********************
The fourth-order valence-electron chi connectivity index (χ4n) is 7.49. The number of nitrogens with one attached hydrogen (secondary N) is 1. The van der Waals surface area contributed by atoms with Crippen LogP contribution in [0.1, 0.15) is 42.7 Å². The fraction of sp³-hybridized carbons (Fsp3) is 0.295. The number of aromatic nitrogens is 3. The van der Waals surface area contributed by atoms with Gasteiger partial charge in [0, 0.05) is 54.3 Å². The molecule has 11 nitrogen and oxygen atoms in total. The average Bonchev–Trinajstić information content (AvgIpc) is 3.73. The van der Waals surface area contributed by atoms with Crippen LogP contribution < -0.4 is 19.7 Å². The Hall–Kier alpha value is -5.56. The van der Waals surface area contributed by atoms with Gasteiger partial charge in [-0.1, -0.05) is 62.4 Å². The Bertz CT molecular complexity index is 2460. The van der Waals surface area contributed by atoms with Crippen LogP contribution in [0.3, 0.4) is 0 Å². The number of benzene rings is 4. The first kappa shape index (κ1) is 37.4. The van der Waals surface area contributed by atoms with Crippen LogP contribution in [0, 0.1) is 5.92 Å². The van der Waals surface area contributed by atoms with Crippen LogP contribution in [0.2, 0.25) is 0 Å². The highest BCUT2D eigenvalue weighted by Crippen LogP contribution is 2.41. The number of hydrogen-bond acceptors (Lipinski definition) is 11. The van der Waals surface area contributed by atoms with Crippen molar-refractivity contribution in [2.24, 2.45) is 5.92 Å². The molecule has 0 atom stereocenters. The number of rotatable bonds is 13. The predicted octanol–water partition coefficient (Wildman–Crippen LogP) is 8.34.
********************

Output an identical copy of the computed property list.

The fourth-order valence-electron chi connectivity index (χ4n) is 7.49. The number of nitrogens with one attached hydrogen (secondary N) is 1. The van der Waals surface area contributed by atoms with Crippen LogP contribution in [0.1, 0.15) is 42.7 Å². The fraction of sp³-hybridized carbons (Fsp3) is 0.295. The number of aromatic nitrogens is 3. The van der Waals surface area contributed by atoms with Gasteiger partial charge in [0, 0.05) is 54.3 Å². The molecule has 11 nitrogen and oxygen atoms in total. The average Bonchev–Trinajstić information content (AvgIpc) is 3.73. The van der Waals surface area contributed by atoms with Crippen LogP contribution < -0.4 is 19.7 Å². The Hall–Kier alpha value is -5.56. The van der Waals surface area contributed by atoms with Gasteiger partial charge in [-0.1, -0.05) is 62.4 Å². The Bertz CT molecular complexity index is 2460. The van der Waals surface area contributed by atoms with Crippen LogP contribution in [0.3, 0.4) is 0 Å². The number of benzene rings is 4. The first kappa shape index (κ1) is 37.4. The van der Waals surface area contributed by atoms with Crippen LogP contribution in [0, 0.1) is 5.92 Å². The van der Waals surface area contributed by atoms with Crippen LogP contribution in [0.2, 0.25) is 0 Å². The highest BCUT2D eigenvalue weighted by Crippen LogP contribution is 2.41. The number of hydrogen-bond acceptors (Lipinski definition) is 11. The van der Waals surface area contributed by atoms with Crippen molar-refractivity contribution in [2.24, 2.45) is 5.92 Å². The molecule has 0 atom stereocenters. The number of rotatable bonds is 13. The predicted octanol–water partition coefficient (Wildman–Crippen LogP) is 8.34.